Children of Deaf Adults (CODAs) and the Visual Arts

Performance Artist Amanda Coogan, painter Fergal Dunne and theatre actor Shane O’Reilly all have something in common: they are CODAs, or Children of Deaf Adults. They grew up in households where communication was visual, with Irish Sign Language as their families’ first language – a language of the body, hands and facial expression. This week Hands On asks if their upbringing in this visual environment influenced their desire to become involved in the visual arts.


Amanda Coogan has produced many works that involve or reference Deaf culture or use Irish Sign Language, including the piece The Deaf Opera, an Irish Sign Language interpretation of Queen’s Bohemian Rhapsody, involving the Dublin Deaf Drama Group.


Fergal Dunne feels his work is influenced by the purely visual nature of Irish Sign Language and the way it can be used to communicate an idea without underlying symbols.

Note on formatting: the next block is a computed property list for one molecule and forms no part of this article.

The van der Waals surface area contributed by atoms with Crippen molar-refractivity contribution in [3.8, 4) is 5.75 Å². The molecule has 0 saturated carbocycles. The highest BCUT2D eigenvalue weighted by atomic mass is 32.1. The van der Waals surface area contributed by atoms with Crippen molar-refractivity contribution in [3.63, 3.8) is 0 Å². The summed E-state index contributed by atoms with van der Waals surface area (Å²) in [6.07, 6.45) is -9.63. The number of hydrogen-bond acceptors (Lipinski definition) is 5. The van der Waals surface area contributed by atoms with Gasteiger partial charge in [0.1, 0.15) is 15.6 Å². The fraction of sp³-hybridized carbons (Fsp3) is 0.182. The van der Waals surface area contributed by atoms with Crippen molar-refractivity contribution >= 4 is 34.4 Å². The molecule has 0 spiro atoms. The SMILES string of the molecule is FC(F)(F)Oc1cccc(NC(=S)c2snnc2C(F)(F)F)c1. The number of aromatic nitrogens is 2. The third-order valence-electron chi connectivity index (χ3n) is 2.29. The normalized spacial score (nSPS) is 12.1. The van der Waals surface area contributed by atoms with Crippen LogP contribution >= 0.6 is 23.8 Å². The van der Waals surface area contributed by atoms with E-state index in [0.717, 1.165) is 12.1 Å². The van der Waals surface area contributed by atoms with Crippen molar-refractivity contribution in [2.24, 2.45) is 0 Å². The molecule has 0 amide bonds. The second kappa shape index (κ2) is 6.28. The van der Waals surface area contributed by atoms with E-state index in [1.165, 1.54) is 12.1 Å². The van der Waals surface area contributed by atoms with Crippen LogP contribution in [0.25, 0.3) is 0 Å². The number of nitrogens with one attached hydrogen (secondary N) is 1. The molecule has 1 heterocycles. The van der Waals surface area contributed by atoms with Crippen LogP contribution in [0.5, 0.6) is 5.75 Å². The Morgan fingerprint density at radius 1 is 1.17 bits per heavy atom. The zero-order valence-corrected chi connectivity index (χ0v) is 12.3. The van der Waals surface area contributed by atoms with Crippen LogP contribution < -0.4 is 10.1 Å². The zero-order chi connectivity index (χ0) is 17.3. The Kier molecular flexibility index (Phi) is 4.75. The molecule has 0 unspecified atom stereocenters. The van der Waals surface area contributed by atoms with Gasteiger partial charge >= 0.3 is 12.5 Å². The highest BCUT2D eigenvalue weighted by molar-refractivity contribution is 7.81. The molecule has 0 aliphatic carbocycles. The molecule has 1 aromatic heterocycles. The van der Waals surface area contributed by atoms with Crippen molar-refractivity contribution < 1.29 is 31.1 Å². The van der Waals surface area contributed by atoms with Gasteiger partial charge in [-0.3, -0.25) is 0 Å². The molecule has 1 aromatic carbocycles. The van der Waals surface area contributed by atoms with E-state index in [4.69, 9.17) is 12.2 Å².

Shane O’Reilly recently broke new ground in the Absolut Fringe Festival with his play FOLLOW, which confronts the many communication difficulties Deaf people experience every-day and uses Irish Sign Language and spoken English in equal measure to make a new, integrated theatre experience for both Deaf and hearing audience.

All three talk to Hands On about growing up in two worlds: the hearing and Deaf; how Irish Sign Language has influenced their work; and how their experience of two cultures has shaped their attitudes and contributed to ideas in their practice. The programme is richly illustrated with clips and images of the work of all three, making this show as beautiful as it is fascinating.

This week on Hands On: Children of Deaf Adults (CODAs) and the Visual Arts

Sunday 4th December at 12:15 on RTÉ One

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